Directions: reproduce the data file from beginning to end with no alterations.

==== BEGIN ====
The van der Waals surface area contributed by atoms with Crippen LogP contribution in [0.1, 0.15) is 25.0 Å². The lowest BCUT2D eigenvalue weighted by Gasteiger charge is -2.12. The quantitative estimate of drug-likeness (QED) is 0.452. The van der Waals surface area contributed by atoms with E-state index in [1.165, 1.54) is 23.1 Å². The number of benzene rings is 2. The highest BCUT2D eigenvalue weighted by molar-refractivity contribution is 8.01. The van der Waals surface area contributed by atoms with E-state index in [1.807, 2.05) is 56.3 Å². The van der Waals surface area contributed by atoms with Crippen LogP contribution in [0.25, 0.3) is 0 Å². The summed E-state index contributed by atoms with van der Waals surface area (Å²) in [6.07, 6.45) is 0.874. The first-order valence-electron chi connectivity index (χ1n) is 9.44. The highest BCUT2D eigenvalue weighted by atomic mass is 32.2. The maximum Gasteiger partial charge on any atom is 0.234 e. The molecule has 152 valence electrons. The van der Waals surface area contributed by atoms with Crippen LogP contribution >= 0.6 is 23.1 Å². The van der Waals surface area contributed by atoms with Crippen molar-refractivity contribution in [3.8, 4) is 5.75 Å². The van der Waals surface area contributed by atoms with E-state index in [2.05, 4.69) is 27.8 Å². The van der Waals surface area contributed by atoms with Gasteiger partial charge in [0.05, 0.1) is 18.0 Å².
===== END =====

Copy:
The van der Waals surface area contributed by atoms with Crippen LogP contribution in [0.1, 0.15) is 25.0 Å². The lowest BCUT2D eigenvalue weighted by Gasteiger charge is -2.12. The quantitative estimate of drug-likeness (QED) is 0.452. The van der Waals surface area contributed by atoms with E-state index in [1.165, 1.54) is 23.1 Å². The number of benzene rings is 2. The highest BCUT2D eigenvalue weighted by molar-refractivity contribution is 8.01. The van der Waals surface area contributed by atoms with E-state index in [1.807, 2.05) is 56.3 Å². The van der Waals surface area contributed by atoms with Crippen LogP contribution in [0.25, 0.3) is 0 Å². The summed E-state index contributed by atoms with van der Waals surface area (Å²) in [6.07, 6.45) is 0.874. The first-order valence-electron chi connectivity index (χ1n) is 9.44. The highest BCUT2D eigenvalue weighted by atomic mass is 32.2. The maximum Gasteiger partial charge on any atom is 0.234 e. The molecule has 152 valence electrons. The van der Waals surface area contributed by atoms with Crippen LogP contribution >= 0.6 is 23.1 Å². The van der Waals surface area contributed by atoms with Crippen molar-refractivity contribution in [3.8, 4) is 5.75 Å². The van der Waals surface area contributed by atoms with E-state index in [2.05, 4.69) is 27.8 Å². The van der Waals surface area contributed by atoms with Gasteiger partial charge in [0.05, 0.1) is 18.0 Å².